Golden Rule contends the trial court erred in finding it was not entitled to rescind the policy because it was not signed by Mark, as required by section 359a of the Code.

•11 Section 359a says, in part:

“(1) No policy of insurance *** shall be issued, except upon the signed application of the person or persons sought to be insured.” 215 ILCS 5/359a (West 1998).

•12 Golden Rule does not cite any Illinois case law to support this theory, and we do not find any. While Golden Rule contends an applicant is in the best position to answer questions on an application and should be required to personally sign it, in this case Mark would not have been in any better position than his father to know of the Mutual of Omaha policy.

During his deposition, Mark testified his father always obtained health insurance coverage for him. He testified Spencer was “absolutely” authorized to act on his behalf in obtaining coverage. Spencer testified he, in turn, authorized Scharff to sign the applications on his behalf and on his son’s behalf.

We find Golden Rule was not entitled to rescind the policy on this basis. The statute merely requires the application to be signed. Mark’s application was signed. We find Golden Rule’s contention has no merit.

*101Other Issues

Although we remand for trial, other issues raised in the briefs most likely will reappear. We comment on them briefly:

•13-15 (1) The trial court erroneously dismissed Golden Rule’s affirmative defense that the “alternative benefits” provision of the policy entitled it to offset payments made by other insurance companies. We conclude the language of the policy unambiguously provides for an offset where other insurance coverage exists and benefits were paid. Double recovery is impermissible in this state. Pearson v. Stedge, 309 Ill. App. 3d 807, 813, 723 N.E.2d 773 (1999) (“In Illinois, a plaintiff is entitled to only one recovery for an injury and double recovery is *** condemned”); see also Costello v. Illinois Farmers Insurance Co., 263 Ill. App. 3d 1052, 1057, 636 N.E.2d 710 (1993) (double recovery under medical coverage not allowed where plaintiff already had received payments under uninsured motorist coverage and damages did not exceed limits of that coverage).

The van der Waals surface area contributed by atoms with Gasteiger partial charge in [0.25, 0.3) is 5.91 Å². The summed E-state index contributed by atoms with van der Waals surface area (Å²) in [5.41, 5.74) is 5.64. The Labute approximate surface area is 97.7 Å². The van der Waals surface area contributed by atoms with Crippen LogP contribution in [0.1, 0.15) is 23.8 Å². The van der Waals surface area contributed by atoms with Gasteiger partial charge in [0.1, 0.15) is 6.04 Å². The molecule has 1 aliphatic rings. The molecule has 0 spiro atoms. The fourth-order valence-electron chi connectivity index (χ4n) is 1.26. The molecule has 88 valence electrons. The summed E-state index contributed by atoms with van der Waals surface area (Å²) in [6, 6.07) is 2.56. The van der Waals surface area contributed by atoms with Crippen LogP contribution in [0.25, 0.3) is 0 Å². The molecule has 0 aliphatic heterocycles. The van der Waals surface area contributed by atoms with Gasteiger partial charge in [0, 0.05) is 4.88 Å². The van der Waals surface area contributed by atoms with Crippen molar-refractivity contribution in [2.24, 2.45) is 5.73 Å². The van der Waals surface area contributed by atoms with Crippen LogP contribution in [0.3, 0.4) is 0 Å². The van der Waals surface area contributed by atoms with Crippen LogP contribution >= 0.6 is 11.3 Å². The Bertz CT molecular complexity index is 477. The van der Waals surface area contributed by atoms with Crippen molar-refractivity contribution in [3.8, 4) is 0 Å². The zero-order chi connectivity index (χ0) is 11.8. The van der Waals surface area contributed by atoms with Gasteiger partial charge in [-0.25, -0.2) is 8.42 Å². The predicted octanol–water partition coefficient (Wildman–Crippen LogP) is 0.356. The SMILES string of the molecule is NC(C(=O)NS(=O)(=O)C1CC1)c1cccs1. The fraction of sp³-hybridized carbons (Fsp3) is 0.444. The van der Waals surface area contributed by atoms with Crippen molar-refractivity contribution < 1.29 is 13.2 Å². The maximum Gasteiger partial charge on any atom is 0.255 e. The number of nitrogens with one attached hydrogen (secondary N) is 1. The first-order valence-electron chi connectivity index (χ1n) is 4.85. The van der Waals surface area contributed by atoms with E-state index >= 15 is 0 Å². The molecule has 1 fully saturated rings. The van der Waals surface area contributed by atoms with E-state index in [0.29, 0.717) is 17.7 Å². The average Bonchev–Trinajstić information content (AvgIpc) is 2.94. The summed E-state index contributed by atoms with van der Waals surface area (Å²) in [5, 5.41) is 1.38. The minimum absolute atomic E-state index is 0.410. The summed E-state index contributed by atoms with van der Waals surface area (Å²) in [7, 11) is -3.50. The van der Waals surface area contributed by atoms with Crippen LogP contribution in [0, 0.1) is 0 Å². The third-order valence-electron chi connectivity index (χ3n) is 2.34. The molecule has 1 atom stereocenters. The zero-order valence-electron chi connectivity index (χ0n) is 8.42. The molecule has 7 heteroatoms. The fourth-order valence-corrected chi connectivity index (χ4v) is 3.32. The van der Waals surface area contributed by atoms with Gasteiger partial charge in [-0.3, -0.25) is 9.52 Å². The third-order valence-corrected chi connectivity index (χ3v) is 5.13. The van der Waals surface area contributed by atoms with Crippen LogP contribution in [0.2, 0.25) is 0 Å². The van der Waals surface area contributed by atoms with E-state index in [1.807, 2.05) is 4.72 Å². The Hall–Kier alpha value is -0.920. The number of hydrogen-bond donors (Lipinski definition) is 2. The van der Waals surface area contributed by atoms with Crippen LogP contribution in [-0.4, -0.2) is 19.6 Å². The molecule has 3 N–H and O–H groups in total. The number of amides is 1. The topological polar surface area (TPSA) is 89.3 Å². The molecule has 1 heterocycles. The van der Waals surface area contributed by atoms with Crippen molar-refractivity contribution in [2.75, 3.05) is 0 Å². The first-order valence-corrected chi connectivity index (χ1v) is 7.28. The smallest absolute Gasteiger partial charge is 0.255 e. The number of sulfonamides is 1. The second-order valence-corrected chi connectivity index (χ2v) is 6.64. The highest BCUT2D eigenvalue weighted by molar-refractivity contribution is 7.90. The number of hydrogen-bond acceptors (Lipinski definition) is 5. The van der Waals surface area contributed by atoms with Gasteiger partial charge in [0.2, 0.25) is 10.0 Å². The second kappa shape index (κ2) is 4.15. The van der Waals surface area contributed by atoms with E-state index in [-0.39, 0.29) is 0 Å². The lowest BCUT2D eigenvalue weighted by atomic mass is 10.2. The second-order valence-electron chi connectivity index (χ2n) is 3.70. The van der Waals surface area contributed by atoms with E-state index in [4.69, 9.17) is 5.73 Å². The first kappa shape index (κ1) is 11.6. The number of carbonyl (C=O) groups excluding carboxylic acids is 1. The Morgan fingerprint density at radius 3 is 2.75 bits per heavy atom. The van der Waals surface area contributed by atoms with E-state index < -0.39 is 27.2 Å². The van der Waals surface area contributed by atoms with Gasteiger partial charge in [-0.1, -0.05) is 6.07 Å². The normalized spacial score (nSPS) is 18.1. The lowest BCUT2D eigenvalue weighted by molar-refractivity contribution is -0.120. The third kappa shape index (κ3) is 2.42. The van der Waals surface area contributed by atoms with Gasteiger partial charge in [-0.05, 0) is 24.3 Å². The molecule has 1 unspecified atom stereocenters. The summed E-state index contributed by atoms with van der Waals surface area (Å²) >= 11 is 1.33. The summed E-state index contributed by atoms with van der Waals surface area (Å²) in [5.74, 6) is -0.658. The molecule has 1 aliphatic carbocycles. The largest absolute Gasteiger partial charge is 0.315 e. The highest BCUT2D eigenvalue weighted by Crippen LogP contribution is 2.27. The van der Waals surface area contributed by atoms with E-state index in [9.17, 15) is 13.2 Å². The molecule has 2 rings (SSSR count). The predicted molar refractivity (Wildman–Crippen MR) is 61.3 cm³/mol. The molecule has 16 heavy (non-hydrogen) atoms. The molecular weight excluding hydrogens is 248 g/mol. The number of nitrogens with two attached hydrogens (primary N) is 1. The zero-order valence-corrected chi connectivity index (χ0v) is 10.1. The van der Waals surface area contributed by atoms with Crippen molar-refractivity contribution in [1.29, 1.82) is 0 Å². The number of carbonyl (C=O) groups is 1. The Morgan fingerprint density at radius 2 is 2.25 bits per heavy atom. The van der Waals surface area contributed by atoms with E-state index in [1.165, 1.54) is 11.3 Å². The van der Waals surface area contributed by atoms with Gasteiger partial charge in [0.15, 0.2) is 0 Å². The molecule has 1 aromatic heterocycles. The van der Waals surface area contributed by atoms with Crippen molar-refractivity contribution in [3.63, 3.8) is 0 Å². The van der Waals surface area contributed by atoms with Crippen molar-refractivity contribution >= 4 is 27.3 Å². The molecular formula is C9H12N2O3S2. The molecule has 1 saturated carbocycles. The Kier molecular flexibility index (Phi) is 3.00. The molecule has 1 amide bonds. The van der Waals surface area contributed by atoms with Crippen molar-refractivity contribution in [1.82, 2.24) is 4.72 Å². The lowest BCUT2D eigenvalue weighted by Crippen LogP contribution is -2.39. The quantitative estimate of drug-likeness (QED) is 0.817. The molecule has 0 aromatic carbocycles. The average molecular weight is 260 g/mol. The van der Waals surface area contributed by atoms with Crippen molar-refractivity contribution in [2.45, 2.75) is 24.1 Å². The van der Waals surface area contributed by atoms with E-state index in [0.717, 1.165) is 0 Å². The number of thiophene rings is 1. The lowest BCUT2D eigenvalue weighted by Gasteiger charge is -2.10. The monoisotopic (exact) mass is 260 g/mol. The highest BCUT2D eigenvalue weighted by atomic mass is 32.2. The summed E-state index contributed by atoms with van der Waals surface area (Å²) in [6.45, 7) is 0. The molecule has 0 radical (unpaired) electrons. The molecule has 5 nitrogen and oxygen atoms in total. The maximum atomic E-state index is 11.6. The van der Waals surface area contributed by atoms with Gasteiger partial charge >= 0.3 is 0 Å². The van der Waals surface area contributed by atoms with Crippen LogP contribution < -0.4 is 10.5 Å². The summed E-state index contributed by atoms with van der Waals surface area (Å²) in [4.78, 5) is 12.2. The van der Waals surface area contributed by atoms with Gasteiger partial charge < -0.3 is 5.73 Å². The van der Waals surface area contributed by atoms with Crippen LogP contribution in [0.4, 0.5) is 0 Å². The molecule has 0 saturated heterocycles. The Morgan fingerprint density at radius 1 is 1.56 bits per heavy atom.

(2) If the trier of fact determines the Golden Rule policy should not have been rescinded, Schwartz is entitled to recover premiums for replacement coverage. The fact finder also will have to determine which of the “back-up” policies was reasonably required to provide coverage in place of the improperly rescinded Golden Rule policy. Whether Schwartz is entitled to recover any premiums paid by other entities that are not parties to this lawsuit becomes a fact issue. We agree Golden Rule should be entitled to depose a Blue Cross representative to determine whether the policy was subject to cancellation and whether multiple coverage was necessary.

(3) The trial judge correctly decided Schwartz was not entitled to 9% prejudgment interest pursuant to section 357.9 of the Insurance Code. 215 ILCS 5/357.9 (West 1998). The language in section 357.9 relied on by Schwartz became effective September 13, 1985, after the Golden Rule policy was issued, and does not apply.


For the reasons set out above, we reverse and remand this cause for further proceedings consistent with this opinion.

Reversed and remanded.

HALL, P.J., and BURKE, J., concur.